Kevin M (a57144)

  56. Yeah, the fact that it didn’t address the intra-state water issues was bad, and there’s also a huge issue in that under the Colorado Compact, the water LA gets from the Colorado River probably cannot be sent to LA if LA doesn’t abut the river. If the state has no territory in the Colorado watershed, it’s ineligible for transfer under the compact.

    aphrael (e0cdc9)

  57. (a) this post was made by Dana JVW, not Patterico.

    um, well, oops, move along nothing to see here….

    Kevin M (a57144)

  58. The other hilarious thing about Draper’s initiative is that it would have created two deep blue states and one blue-leaning purple state.

    I was also deeply offended by trying to tie San Benito County to LA rather than the Bay Area.

    aphrael (e0cdc9)

  59. If the state has no territory in the Colorado watershed, it’s ineligible for transfer under the compact.

    This could be modified at the same time, inserting CWC for CA. This is what lawyers do.

    But Draper’s plan (like his first one) was half-assed and not really intended to work. But it sucked all the oxygen out of the room. And I doubt he’s done.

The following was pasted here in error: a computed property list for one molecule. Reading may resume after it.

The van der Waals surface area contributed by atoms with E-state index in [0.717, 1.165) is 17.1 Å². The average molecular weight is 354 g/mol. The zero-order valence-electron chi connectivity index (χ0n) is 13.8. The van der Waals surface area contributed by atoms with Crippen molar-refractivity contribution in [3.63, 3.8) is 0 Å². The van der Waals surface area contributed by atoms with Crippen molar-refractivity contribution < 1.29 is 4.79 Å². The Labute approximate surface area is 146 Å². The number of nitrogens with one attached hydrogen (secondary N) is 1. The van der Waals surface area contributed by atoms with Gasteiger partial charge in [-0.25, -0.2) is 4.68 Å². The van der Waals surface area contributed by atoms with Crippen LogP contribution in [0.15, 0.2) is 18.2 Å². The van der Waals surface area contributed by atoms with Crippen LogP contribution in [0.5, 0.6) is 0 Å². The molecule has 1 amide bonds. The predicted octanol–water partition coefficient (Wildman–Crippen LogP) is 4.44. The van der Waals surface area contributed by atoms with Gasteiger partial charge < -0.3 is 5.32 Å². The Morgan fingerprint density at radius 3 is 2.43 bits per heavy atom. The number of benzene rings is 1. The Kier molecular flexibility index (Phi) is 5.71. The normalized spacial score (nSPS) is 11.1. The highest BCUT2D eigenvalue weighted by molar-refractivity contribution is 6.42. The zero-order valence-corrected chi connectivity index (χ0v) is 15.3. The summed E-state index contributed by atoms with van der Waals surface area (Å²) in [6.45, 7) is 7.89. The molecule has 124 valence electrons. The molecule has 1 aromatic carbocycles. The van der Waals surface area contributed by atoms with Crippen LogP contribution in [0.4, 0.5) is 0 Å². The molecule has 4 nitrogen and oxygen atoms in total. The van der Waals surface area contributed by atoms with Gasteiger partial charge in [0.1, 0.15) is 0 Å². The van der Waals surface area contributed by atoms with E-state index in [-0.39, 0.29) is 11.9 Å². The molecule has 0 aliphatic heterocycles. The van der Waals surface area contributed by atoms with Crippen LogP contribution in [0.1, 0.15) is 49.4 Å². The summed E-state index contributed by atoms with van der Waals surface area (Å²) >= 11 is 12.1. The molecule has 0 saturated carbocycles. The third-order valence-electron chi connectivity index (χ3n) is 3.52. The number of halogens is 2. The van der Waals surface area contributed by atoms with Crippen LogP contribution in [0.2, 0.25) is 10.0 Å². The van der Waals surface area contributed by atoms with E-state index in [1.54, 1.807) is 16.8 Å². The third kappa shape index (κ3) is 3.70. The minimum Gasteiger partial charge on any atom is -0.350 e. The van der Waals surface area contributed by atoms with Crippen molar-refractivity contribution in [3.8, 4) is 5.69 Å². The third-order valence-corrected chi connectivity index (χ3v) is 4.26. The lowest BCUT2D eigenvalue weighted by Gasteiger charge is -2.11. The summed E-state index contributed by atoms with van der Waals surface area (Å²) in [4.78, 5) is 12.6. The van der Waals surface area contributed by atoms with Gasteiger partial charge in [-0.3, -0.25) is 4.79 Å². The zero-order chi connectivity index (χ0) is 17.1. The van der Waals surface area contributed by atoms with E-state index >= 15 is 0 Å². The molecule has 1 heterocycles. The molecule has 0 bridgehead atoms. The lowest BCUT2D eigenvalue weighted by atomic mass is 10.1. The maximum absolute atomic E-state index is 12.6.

Kevin M (a57144)

  60. I was also deeply offended by trying to tie San Benito County to LA rather than the Bay Area.

    I can’t put images here, but see the link up in #43.

    Kevin M (a57144)

  61. republicans controll both federal and state government even though they are in the minority. clinton got 3 million more votes ;but carried only 20 states. senate democrats got millions more votes ;but 18% of voters control 52 senate seats 82% of voters control only 48. gerrymandering alows less voters to control more house seats then majority. states the same. great if majority voters who are mostly democrats put up with it and voter suppression to stop minorities from voting. if democrats in 2020 run on majority rule watch out! constitution was compromise to protect slavery in slave states. if democrat runs on its time to end slave state compromise it will be interesting as mr. spock says.

    lany (54654b)

  62. > This could be modified at the same time, inserting CWC for CA. This is what lawyers do.

    only with approval of the other states in the basin, as well as congressional approval. what *possible* reason does Arizona have to agree with this? Or Utah?

    aphrael (e0cdc9)

  63. Great comment as always, aphrael. Thoughtful and well-constructed, as is your hallmark. But I disagree. I will make a point of putting up a post discussing why I am against rent control and we can have a thoughtful discussion.